Top 8 Children’s Health Stories Of 2013

BY ON January 7, 2014

mother and son blow snow in the air

As I reflect on 2013, with my kids shrieking joyfully in the background, I am reminded that massive change starts out slow.

Back when I had my daughters in 2005 and 2007, we were just beginning to learn about BPA, flame retardants, phthalates, and other toxins. We knew about lead, but not all the places it lurked. Resources were few. Worried moms asked each other questions, looking for solid intelligent information that didn’t make them feel irrational or hyper-concerned. A movement was born.

Led by parents, nonprofit organizations, scientists, and children’s health advocates. It took years and years to build up awareness and momentum — with several victories along the way — coinciding with the rise of social media — and the amplification from the voices of regular people.

This year, toxics took center stage. Issues were brought forward by the media, and industry responded. Congress wrangled with attempts at meaningful toxics reform legislation.

Here are my picks for the top 8 environmental and toxic health stories of 2013:

1. Walmart announces it will phase out the sale of known harmful chemicals in cosmetics, children’s products and household cleaners. This is a major victory for the millions of shoppers who buy products at this mega shopping chain. We are eager to see which 10 chemicals are on this list (these haven’t been made public yet). This list is certain to make more waves, and will hopefully, propel other retailers to act. Importantly, Walmart’s own brand cleaners will no longer contain toxic chemicals outlined by the EPA’s Design for the Environment program. This is a serious commitment to making their cleaning products more healthy for consumers. The media covered this story and indicated that consumer and environmental health groups pressured Walmart to take this first step to protect consumers from toxic chemicals. This effort was led by our friends at Safer Chemicals, Healthy Families and The Campaign for Safe Cosmetics. The Mind the Store Campaign led the challenge. News resources such as USA TodayThe Huffington Post are reporting that Walmart is making these changes because of pressure from consumer and environmental health advocates (read: all of us!).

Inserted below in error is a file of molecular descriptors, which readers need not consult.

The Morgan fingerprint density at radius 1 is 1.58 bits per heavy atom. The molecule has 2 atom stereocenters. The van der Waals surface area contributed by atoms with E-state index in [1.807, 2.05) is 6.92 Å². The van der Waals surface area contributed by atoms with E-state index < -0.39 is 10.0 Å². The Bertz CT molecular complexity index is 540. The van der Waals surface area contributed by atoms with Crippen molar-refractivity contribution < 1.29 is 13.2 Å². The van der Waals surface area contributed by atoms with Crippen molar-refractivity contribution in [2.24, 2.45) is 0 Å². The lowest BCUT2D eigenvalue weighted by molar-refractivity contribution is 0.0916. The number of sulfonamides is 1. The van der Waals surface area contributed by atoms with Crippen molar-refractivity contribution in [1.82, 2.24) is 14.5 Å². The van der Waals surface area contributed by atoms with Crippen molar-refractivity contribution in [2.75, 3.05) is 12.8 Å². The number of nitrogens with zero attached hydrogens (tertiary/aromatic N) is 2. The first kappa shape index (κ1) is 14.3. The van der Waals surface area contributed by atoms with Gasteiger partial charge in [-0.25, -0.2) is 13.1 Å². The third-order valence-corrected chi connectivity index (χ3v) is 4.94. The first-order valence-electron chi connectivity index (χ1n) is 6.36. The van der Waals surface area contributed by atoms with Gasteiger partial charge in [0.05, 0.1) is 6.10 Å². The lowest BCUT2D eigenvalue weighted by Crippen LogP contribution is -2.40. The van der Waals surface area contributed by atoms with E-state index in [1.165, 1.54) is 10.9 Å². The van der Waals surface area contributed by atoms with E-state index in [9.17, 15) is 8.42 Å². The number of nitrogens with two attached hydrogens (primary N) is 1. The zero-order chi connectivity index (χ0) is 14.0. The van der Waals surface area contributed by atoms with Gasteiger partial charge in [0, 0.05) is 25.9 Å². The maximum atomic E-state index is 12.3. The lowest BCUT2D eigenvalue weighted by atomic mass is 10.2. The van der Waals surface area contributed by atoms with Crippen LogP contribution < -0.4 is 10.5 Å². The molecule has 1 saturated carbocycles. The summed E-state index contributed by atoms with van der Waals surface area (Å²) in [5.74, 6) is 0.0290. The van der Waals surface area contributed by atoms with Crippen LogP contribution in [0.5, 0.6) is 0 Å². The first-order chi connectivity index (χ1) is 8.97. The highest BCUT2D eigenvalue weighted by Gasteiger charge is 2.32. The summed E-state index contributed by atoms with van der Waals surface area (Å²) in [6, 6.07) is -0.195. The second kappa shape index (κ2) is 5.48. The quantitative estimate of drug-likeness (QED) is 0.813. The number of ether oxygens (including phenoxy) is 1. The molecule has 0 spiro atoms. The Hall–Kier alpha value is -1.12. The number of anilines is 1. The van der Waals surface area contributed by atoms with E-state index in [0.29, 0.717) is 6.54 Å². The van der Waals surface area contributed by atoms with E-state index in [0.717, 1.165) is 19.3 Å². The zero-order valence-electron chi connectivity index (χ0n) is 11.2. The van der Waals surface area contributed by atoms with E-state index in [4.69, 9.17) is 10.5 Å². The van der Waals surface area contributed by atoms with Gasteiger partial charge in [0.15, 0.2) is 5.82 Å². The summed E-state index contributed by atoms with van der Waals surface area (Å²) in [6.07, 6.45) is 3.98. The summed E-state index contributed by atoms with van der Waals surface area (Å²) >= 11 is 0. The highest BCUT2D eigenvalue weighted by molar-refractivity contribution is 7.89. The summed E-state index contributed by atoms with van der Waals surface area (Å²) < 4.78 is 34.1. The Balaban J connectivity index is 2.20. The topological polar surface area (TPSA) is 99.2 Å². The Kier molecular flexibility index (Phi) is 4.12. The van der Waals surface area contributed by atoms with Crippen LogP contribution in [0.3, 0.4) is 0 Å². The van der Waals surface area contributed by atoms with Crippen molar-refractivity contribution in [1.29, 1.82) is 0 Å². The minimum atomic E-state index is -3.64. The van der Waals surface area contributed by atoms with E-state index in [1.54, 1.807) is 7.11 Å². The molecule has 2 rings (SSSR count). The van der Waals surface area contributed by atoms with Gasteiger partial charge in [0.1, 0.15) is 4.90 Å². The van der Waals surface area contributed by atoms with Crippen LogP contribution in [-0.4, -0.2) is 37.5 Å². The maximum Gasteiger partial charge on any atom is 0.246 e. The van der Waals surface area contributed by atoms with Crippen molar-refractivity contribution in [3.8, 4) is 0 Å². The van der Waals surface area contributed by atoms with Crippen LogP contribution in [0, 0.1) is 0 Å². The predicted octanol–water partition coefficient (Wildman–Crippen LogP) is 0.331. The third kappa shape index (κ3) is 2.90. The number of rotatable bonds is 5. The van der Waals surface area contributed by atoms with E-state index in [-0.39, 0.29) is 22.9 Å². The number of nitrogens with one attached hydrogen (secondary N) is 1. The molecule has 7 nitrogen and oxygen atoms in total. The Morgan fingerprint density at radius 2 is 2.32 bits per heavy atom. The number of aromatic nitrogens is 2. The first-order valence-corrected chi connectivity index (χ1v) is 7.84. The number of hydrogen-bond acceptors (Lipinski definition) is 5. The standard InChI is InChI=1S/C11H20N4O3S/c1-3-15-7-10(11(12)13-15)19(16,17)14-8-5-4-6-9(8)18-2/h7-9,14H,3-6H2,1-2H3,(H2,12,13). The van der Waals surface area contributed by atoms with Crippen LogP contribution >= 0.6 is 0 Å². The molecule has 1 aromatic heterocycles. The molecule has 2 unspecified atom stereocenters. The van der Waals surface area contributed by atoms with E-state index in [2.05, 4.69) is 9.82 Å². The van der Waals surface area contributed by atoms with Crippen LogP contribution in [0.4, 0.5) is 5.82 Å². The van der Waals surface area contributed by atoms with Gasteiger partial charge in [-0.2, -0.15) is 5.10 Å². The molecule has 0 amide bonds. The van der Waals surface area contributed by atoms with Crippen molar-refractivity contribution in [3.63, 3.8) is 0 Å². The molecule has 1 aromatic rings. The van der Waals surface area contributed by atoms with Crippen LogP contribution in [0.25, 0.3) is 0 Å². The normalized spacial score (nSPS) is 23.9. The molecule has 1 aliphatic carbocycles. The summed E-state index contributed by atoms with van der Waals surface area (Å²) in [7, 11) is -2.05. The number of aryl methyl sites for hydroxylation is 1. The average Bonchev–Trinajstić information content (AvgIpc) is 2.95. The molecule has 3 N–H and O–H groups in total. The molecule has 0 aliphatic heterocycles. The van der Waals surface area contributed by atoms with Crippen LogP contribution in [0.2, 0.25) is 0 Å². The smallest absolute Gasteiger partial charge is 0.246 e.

2. Procter and Gamble to remove toxic chemicals (triclosan and phthalates) from all products. This is a huge win for public health! Procter and Gamble brands include Cover Girl, Tide, Crest and Ivory. The chemicals will be removed from all cosmetics, household cleaners and fragranced products. This was led by our partners, Women’s Voices for the Earth. And the chemicals will be removed as of right now! Phthalates are commonly found in personal care products, perfumes, children’s lunch boxes and backpacks, as well as building materials and they have been linked to birth defects, asthma, neurodevelopmental problems in newborns, fertility issues and obesity. Triclosan is a chemical commonly added to products like toothpaste, antibacterial soaps, cleaning supplies, cosmetics, cutting boards and school supplies. It is known to cause hormone disruption.

3. On the heels of the Walmart decision, Target announced its own new sustainability standards which will include a rating system for all products; analyzing sustainability, ingredient disclosure, and known harmful chemicals. According to,

“Target’s Sustainable Product Standard establishes a product scoring system for household cleaning, personal care, beauty and baby care products (with cosmetics to be added in 2014). These product categories will be scored on five attributes: ingredients (50 points), transparency (20 points), animal testing (5 points), packaging (20 points) and water quality (5 points). The scoring system does not set requirements for suppliers. Instead, Target, in its words, will “learn with our vendors how to improve our entire selection of products.”